Taylor, Abby, and the remaining volunteers made large urns of coffee, prepared sandwiches, placed a blanket on each cot, and sorted the food, as Aunt Alyssa’s team brought it downstairs to them. They also set up two coffee urns on a table in the lobby.

Even though police sirens could be heard outside, and everyone wondered what was happening, the teens concentrated on their tasks. An hour and a half later, with all the food unloaded and sorted, they began serving hot coffee and sandwiches to families, the ill, and the elderly in the basement, and to everyone else in the lobby.

“Pastor Petrovsky, I have a request,” Taylor said. “Miranda, Matt, Cristiana, and a few of the other teen volunteers would like to conduct a service for the teens and adults who will be sleeping in the sanctuary, if that would be permissible.”

“That’s a wonderful idea!” he replied. “Does Aunt Alyssa have enough volunteers helping her downstairs?”

“Yes, she does,” Taylor responded. “She gave me her approval to take eight volunteers and conduct the service, if you agreed.”

“You have my blessing,” Pastor Petrovsky said with a smile. “Would you mind if I attend, too?”

“We were hoping that you would, Pastor.”


With Jaden playing the piano, Miranda playing the violin, Matt on the drums, and Cristiana strumming a borrowed guitar, Taylor stood at the front, holding a microphone, and began to lead the teens in worship choruses. When the people in the lobby heard the music, they returned to the sanctuary to listen.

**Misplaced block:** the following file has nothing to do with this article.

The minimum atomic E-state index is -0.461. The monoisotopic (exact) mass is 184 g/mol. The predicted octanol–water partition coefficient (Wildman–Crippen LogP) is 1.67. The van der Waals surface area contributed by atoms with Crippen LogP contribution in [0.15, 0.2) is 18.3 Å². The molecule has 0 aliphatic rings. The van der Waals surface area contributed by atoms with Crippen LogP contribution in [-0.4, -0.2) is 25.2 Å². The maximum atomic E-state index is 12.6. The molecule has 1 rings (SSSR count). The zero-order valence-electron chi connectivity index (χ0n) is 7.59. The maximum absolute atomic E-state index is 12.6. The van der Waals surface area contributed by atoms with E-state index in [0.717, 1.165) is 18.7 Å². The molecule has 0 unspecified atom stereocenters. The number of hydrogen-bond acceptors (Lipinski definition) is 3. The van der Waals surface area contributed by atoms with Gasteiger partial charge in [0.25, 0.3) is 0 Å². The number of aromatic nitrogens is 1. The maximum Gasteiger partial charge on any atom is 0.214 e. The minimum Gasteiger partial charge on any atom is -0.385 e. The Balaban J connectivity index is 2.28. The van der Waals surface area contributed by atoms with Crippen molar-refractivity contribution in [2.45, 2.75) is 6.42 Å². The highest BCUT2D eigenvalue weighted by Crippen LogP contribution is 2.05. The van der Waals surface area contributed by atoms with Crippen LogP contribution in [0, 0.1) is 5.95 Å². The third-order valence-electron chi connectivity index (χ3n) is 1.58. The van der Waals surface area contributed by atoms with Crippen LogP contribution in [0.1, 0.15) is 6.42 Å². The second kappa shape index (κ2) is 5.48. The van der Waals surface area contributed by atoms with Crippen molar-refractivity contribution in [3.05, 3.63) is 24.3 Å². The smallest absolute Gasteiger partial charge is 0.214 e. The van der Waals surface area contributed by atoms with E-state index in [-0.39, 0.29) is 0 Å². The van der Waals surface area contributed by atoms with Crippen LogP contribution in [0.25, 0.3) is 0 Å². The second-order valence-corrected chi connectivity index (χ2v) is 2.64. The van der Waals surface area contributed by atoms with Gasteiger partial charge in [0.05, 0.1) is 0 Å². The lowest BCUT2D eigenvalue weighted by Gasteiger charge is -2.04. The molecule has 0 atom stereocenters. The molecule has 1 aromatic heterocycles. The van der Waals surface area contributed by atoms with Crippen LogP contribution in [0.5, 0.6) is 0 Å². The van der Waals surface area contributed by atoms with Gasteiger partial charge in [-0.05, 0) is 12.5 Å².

Eventually, some of the families came upstairs for a little while to join in the singing.

God’s sweet presence filled the place as people began to worship Him from their hearts.

“No matter what is going on in our city right now, Father,” Taylor prayed aloud, “we want to say that we love You. We know that You are in control and that we can trust You. So, we praise You from the depths of our hearts.”

A young man ran to the front of the church and knelt down, asking forgiveness for his sins. Several other young people joined him at the altar.

As the music continued, one tearful teenager approached Taylor. “Please pray for me,” she whispered. “I used to believe in God and go to Sunday school, but then I got pregnant and had an abortion. I really need to find Jesus.”

As Taylor put her arm around the young woman and prayed, people kept coming to the altar. Pastor Petrovsky and many who knew the Lord prayed with the people and talked with them until the early hours of the morning.

“I prayed that at least one person would accept the Lord as Savior because of the ‘We Care About Our Neighbors’ program,” Taylor told Aunt Alyssa the next morning as they made coffee. “But I never imagined the circumstances He would use to prepare people’s hearts.”

“God can accomplish His purposes in any situation when we are willing to listen,” Aunt Alyssa responded.

“Hey, I just heard on my car radio that the cops caught some people who had stockpiled dangerous chemicals and bomb-making equipment,” Matt announced, as he returned from picking up several more cans of coffee. “If all goes well, the authorities may allow some people to return to their homes in a few days. But it may be a week or so before everyone can go home.”

“That’s wonderful news!” Taylor exclaimed. “Maybe through this ordeal more people will decide they need God in their lives.”